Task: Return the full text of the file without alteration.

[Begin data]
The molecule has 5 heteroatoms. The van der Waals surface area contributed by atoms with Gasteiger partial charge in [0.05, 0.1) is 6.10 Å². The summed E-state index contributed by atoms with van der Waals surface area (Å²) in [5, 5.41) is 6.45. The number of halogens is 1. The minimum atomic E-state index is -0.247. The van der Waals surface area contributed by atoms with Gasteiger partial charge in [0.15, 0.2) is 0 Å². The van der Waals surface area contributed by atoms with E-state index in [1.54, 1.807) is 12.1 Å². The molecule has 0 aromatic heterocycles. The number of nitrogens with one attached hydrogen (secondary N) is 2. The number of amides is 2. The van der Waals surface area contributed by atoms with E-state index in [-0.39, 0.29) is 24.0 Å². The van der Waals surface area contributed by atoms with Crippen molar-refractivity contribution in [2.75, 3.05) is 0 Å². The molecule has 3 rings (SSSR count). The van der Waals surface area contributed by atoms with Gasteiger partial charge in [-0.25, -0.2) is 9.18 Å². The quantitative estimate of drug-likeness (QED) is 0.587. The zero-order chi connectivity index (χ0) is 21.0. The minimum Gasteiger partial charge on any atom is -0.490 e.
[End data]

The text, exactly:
The molecule has 5 heteroatoms. The van der Waals surface area contributed by atoms with Gasteiger partial charge in [0.05, 0.1) is 6.10 Å². The summed E-state index contributed by atoms with van der Waals surface area (Å²) in [5, 5.41) is 6.45. The number of halogens is 1. The minimum atomic E-state index is -0.247. The van der Waals surface area contributed by atoms with Gasteiger partial charge in [0.15, 0.2) is 0 Å². The van der Waals surface area contributed by atoms with E-state index in [1.54, 1.807) is 12.1 Å². The molecule has 0 aromatic heterocycles. The number of nitrogens with one attached hydrogen (secondary N) is 2. The number of amides is 2. The van der Waals surface area contributed by atoms with E-state index in [-0.39, 0.29) is 24.0 Å². The van der Waals surface area contributed by atoms with Crippen molar-refractivity contribution in [2.75, 3.05) is 0 Å². The molecule has 3 rings (SSSR count). The van der Waals surface area contributed by atoms with Gasteiger partial charge in [-0.25, -0.2) is 9.18 Å². The quantitative estimate of drug-likeness (QED) is 0.587. The zero-order chi connectivity index (χ0) is 21.0. The minimum Gasteiger partial charge on any atom is -0.490 e.